The Atomic Age is a difficult period to memorialize. Research from the time period yielded a clean form of energy, but also killed hundreds of thousands of individuals in World War II and plunged the planet into a Cold War. The National Atomic Testing Museum in Las Vegas, Nevada aims to collect artifacts and interpret the research that occurred at the Nevada Testing Site, home to 928 nuclear explosions over six decades.
The Atomic Testing Museum recently became a "national" museum when President Obama added the museum to those affiliated with the Smithsonian Institution in early 2012. There is only one other national museum dedicated to nuclear research in the United States, the National Museum of Nuclear Science & History in Albuquerque, New Mexico.
The museum is an outgrowth of the Nevada Test Site Historical Foundation, a group formed in 1998 to commemorate and interpret the history of nuclear weapons research conducted at the Nevada Test Site. The group raised sufficient funds to open the Atomic Testing Museum in 2005.
Exhibits at the National Atomic Testing Museum include a nuclear bomb simulation chamber, hundreds of examples of radiation monitoring equipment, and glimpses into Vegas-area lifestyle during the period of above (and under) ground nuclear experimentation at the Nevada Testing Site.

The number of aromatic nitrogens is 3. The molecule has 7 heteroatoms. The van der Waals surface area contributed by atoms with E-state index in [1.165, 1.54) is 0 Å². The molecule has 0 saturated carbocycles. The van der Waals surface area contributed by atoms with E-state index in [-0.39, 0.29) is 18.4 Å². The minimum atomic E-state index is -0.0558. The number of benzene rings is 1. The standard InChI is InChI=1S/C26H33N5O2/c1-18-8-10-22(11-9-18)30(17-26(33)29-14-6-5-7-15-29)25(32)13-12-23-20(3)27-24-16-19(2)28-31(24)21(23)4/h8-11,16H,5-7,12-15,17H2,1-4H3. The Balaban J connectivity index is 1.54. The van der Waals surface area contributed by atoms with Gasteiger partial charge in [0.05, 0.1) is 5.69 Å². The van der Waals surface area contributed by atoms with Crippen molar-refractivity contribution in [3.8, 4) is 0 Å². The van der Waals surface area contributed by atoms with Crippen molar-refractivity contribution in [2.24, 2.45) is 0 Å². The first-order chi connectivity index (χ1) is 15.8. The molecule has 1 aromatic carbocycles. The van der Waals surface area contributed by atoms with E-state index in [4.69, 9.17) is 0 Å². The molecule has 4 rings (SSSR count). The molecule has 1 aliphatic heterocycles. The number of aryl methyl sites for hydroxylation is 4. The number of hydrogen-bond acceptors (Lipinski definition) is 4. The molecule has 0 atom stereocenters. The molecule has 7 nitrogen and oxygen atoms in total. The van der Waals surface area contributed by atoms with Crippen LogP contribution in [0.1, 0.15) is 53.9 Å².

Memorializing nuclear weapons creation and use has been a problem for the United States in the past. Controversy surrounded a 1993 attempt to display the Enola Gay, the plane that flew the atomic bomb dropped by the United States on the city of Hiroshima, at the Smithsonian Air and Space Museum.
Individuals on both sides of the issue disagreed on the wording and interpretation of the exhibit, leading 81 members of Congress to ask the Director of the Air & Space Museum, Martin Harwit, to resign in 1995. The Enola Gay is now on exhibit at the Air and Space Museum's Steven F. Udvar-Hazy Center, 30 miles away from the National Mall and the Smithsonian Air and Space Museum.
The National Atomic Testing Museum in Las Vegas recently opened an exhibit detailing research at one of the world's most mysterious places, Area 51. The exhibit centers on "authentic" military technology created at Area 51, like the U-2 spy plane. The exhibit also features UFO-related artifacts, including a sphere recovered in 1986 from Height 611 in Russia.
A previous temporary exhibit centered on "Trench Art" — art created by soldiers during long periods of downtime between skirmishes in World War I. These intricately crafted souvenirs created for loved ones back home consists of engraved grenades and bullets along with mortar shells transformed into ash trays.
The museum is actively looking for personal narratives from those with experiences from Atomic Testing or work during the Cold War and routinely holds lectures conducted by nuclear weapons specialists and UFO enthusiasts. If you cannot travel to Nevada, a podcast tour of the museum is available for download to tease your ears and imagination.